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Storage of Massive Amounts of Data





polly-gone
I was wondering how places like Facebook probably store massive amounts of data.

For example, sometime today, the 200 Millionth member is going to join, and that is obviously a lot of people. But then there are probably hundreds of thousands if not millions of groups and people can join as many groups as they want.

How would a place like Facebook go about storing all the group members for each group?

Thanks,

-Nick Smile Smile Smile
vong
Many dedicated servers, properly indexed and linked tables.

This way you can store gigabytes of information in your database, but once your database gets large, you have to make sure all your links are indexed for quick searching

Storing group members for groups is relatively simple (in design) - just create a table with a many to one link to the user table and the group table. (groupid, memberid)

so you can have something like
1,1
1,2
1,3
2,2
2,4

where the id 1 links to the group frihost.com and id 2 links to frihost.net
and the various user id's can link to the user table to get vong, jim, bob, barthelemue, etc

there are ways to shape your tables to make the access of data quick and easy, if you know how its going to be used.
rvec
they'll probably have multiple servers for the database. You wouldn't want to have all the groups, users and cache data on the same server. They most likely have something better, but I've seen drupal sites work with a database spread over 2 servers.
vong
rvec wrote:
they'll probably have multiple servers for the database. You wouldn't want to have all the groups, users and cache data on the same server. They most likely have something better, but I've seen drupal sites work with a database spread over 2 servers.


oh yea, defiantly. they probably have a few servers world wide, and assign you to the closest server.

it would probably function like a distributed cloud. data spread out, but every server knows where to go to get the data it needs.
polly-gone
Well, all of Facebook's servers are based in California.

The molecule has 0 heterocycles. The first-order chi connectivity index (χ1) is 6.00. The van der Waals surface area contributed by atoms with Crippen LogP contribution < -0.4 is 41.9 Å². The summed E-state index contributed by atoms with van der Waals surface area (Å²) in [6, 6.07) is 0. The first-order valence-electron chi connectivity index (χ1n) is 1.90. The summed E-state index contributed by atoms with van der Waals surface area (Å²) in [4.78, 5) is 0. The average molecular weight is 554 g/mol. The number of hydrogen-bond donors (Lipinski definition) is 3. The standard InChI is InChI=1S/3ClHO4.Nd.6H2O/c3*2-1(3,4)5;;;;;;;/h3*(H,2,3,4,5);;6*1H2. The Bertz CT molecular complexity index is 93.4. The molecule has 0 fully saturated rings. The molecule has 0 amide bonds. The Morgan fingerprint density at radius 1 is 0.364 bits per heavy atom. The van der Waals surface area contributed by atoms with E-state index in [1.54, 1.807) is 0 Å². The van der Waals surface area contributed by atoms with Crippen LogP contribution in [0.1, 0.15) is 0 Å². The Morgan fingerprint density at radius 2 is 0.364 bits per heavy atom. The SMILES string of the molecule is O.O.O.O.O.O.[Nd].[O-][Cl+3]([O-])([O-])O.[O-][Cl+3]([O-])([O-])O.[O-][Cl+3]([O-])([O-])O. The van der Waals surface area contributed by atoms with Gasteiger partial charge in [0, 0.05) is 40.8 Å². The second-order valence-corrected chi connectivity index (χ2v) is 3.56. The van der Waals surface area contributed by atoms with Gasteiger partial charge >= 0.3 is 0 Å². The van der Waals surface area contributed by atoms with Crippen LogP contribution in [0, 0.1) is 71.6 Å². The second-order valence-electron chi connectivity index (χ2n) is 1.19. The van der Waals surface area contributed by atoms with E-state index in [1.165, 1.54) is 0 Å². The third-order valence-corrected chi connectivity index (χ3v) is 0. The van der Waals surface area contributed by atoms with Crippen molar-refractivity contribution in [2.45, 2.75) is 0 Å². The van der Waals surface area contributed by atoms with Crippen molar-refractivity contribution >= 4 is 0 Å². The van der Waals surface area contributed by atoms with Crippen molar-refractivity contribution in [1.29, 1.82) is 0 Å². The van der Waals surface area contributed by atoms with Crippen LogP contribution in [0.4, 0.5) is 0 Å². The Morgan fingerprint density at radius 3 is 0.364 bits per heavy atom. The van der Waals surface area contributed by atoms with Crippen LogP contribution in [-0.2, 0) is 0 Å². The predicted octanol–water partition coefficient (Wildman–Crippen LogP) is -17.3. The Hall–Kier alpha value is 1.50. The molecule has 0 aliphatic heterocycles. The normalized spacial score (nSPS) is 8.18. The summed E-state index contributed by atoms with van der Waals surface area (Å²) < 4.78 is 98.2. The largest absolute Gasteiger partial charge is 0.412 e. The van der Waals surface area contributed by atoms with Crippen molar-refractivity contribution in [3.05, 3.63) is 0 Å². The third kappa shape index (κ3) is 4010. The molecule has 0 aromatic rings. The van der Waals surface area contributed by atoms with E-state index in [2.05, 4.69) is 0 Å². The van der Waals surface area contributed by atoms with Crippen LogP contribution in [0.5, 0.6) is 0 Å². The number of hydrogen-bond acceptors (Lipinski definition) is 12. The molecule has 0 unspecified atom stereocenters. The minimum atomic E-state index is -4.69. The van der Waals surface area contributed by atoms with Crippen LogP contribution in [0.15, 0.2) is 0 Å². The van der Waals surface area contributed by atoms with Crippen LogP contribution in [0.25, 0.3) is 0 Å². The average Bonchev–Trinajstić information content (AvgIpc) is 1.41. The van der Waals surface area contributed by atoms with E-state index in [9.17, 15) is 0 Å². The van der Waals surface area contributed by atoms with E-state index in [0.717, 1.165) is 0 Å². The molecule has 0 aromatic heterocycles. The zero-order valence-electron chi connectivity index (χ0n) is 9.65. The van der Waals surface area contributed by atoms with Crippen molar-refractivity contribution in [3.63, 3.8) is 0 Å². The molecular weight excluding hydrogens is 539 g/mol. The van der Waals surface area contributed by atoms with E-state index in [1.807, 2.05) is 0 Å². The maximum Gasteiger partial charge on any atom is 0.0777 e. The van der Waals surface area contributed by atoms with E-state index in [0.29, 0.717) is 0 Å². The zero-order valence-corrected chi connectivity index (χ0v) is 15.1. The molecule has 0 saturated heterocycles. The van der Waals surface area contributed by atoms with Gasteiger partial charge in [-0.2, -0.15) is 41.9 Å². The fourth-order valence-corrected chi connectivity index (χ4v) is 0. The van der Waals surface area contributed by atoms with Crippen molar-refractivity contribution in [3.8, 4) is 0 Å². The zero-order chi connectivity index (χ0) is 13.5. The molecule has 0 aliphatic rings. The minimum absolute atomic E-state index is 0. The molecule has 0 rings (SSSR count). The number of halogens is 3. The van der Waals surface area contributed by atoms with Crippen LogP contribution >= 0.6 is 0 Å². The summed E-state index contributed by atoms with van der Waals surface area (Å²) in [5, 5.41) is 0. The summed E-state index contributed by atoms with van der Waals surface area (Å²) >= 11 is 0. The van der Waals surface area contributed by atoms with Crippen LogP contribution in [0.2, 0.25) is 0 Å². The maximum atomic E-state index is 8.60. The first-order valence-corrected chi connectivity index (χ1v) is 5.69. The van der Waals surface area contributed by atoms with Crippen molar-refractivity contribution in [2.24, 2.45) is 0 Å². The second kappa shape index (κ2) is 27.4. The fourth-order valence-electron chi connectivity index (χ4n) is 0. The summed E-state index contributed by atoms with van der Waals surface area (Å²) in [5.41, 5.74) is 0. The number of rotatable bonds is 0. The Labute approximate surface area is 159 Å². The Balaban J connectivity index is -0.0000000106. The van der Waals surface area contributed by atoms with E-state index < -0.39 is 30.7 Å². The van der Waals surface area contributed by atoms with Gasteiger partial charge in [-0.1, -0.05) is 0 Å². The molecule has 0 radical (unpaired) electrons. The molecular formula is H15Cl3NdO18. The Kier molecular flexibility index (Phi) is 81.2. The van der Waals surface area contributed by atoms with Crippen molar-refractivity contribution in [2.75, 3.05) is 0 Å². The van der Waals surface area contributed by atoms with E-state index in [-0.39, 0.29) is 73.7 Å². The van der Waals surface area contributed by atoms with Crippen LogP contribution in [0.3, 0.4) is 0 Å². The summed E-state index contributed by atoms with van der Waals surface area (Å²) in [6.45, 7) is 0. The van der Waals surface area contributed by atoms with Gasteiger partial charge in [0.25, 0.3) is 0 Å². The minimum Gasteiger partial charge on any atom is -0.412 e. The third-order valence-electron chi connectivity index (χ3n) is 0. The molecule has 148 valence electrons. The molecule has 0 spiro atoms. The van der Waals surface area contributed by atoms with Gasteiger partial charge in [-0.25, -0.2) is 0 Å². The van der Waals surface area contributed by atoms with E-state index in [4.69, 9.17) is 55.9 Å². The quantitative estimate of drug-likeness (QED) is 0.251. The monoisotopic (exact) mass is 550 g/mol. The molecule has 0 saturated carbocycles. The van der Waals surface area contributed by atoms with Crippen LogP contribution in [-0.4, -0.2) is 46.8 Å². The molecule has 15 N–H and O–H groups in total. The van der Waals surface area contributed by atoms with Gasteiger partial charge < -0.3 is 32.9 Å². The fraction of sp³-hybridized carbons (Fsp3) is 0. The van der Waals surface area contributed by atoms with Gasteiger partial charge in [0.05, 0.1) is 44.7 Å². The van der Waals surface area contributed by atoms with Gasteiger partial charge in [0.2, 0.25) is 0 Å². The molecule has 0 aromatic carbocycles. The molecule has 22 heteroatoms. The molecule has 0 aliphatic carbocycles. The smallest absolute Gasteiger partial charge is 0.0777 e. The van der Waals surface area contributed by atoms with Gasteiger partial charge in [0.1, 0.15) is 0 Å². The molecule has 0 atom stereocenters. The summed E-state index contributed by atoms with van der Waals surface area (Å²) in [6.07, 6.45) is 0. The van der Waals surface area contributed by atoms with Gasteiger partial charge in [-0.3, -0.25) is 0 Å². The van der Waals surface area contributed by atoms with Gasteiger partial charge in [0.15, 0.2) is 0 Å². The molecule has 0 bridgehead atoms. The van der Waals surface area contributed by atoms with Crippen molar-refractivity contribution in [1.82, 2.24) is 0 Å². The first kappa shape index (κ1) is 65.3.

What I mean is there are 200 Million Members on Facebook. There are probably millions of groups. Groups have no member limits and you can join as many or as few groups as you want.

So say all millions groups have 100,000 members each. How is that stored?

Would they have a separate table for each group's members? One table seems excessive for storing all 100,000,000,000 membership records.

Thanks,

-Nick Smile Smile Smile
Stubru Freak
The way Facebook stores its data is really complicated. They have tried explaining it on the developer blog, here: http://blog.facebook.com/
pumpin
vong wrote:
Many dedicated servers, properly indexed and linked tables.

This way you can store gigabytes of information in your database, but once your database gets large, you have to make sure all your links are indexed for quick searching

Storing group members for groups is relatively simple (in design) - just create a table with a many to one link to the user table and the group table. (groupid, memberid)

so you can have something like
1,1
1,2
1,3
2,2
2,4

where the id 1 links to the group frihost.com and id 2 links to frihost.net
and the various user id's can link to the user table to get vong, jim, bob, barthelemue, etc

there are ways to shape your tables to make the access of data quick and easy, if you know how its going to be used.


I think He said it all, so far so good i think that's still the best form of indexing and table-use Wink
AftershockVibe
Facebook has actually presented how it's architecture works. It's not the best presentation in the world but informative if you're interested in that sort of thing. Reasonably technical.

See here:
http://linux.slashdot.org/article.pl?sid=09/04/11/1142246
sheedatali
AftershockVibe wrote:
Facebook has actually presented how it's architecture works. It's not the best presentation in the world but informative if you're interested in that sort of thing. Reasonably technical.

See here:
http://linux.slashdot.org/article.pl?sid=09/04/11/1142246


Yea the presenter was bit strange since did not seem very well prepared, but hey it is very good information. I was impressed to see what they are doing and techniques they are using to solve issues, some very clever people working in their development teams. This is the beauty of open source, you don't have to wait for Microsoft for 7 years for them to give you something, you just something off the market, change it, mold it suit your needs and then share your work back so that others can do the same again.
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